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Logician
post Thu, 3 Jun 2010 - 19:55
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I would write to the court pleading guilty and apologising for a momentary lapse. State that the officer said he was unable to give you a fixed penalty notice only because you did not have a UK licence, and say that you understand in the circumstances the court will consider sentence from the starting point of the penalties associated with a fixed penalty notice, so you have therefore not completed the statement of financial circumstances.

You should simply get a £60 fine and 3 points on your driving record at the DVLA that Southpaw refers to, but nothing is certain.


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Roo2010
post Fri, 4 Jun 2010 - 09:08
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Thanks Southpaw & Logician for your info greatly appreciated

Logician should I include this as part of the mitigating circumstances or separate letter altogether. I suppose my fear is I would not wish to make matters worse & would like to draw to a close soonest.

“I write to the court pleading guilty and apologising for a momentary lapse. The officer said she was unable to give you a fixed penalty notice only because you did not have a UK licence, and I understand that in the circumstances the court will consider sentence from the starting point of the penalties associated with a fixed penalty notice, so I therefore have not completed the statement of financial circumstances.”

Do you think they will accept this as it states on the Plea form:
**If you are pleading guilty by post you must also fill in the statement of financial circumstances form and mitigating circumstances section.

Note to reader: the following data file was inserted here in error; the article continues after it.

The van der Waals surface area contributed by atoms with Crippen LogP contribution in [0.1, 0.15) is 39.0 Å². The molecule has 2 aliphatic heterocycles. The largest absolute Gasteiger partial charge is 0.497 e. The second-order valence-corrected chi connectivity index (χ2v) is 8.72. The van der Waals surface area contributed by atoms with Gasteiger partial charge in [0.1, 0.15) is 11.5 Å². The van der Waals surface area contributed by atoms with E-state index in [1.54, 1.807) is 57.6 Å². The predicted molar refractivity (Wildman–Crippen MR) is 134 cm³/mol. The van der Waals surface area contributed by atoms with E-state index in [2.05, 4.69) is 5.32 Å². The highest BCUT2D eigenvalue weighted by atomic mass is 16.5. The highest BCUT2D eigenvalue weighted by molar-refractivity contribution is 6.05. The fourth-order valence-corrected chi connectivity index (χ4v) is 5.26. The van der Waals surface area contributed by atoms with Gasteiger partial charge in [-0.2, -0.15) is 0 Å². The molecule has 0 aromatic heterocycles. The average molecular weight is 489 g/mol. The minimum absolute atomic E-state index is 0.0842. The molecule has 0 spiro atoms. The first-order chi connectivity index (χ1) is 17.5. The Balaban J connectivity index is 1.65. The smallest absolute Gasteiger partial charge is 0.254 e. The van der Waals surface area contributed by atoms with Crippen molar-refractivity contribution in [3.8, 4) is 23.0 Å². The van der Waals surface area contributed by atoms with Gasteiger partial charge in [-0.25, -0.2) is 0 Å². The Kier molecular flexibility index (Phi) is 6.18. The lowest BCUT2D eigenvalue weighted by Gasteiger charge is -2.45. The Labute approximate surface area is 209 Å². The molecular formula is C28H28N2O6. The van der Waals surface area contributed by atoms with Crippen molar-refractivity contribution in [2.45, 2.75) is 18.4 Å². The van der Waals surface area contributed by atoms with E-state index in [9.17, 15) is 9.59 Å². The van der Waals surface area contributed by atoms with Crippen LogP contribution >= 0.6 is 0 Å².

Is there any help available in writing mitigating circumstances?

Also theres a bit about including my driving licence does this apply to southern Irish licence or should I just give this as the reason for not including?

Thanks again Roo


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Logician
post Fri, 4 Jun 2010 - 10:39
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Roo, from the court's point of view, they will be dealing with a stack of these, mostly people failing to respond at all, and some writing rambling screeds that are difficult to read, so keep it simple and legible and you have them on your side!
Nothing you have said about the circumstances offers much hope of mitigation, so better to say nothing. Put it all on the mitigation section, not a separate letter, and do not enclose your licence as they cannot do anything with it. I suggest:

I plead guilty to the offence of speeding and apologise for a momentary lapse. The officer said when I was stopped that she was unable to give me a fixed penalty notice only because I do not have a UK licence; I have a licence from the Republic of Ireland. I understand that in the circumstances the court will consider sentence from the starting point of the penalties associated with a fixed penalty notice, so I therefore have not completed the statement of financial circumstances. I have not enclosed my Irish licence, as I understand that points can not be put on it by a UK court, but a UK driving record showing any points will be created by the DVLA.


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Roo2010
post Fri, 4 Jun 2010 - 11:42
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Thanks again Logician

Do you think any of the following are worth mentioning in the Mitigation also:

1) I have been driving for 15 years and never been convicted for speeding before, but exercised restraint evidenced by my clean licence.
2) I use my car everyday for work & have travelled all over the UK.
3) My dad had been taken ill and was in Hospital & my mind may not have been given my driving the concentration that it deserved.
4) This was a sunny dry day with light traffic. - (this is also mentioned in the witness statement) so maybe no need to double up!

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bama
post Fri, 4 Jun 2010 - 11:52
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"3) My dad had been taken ill and was in Hospital & my mind may not have been given my driving the concentration that it deserved."
I don't see how that helps at all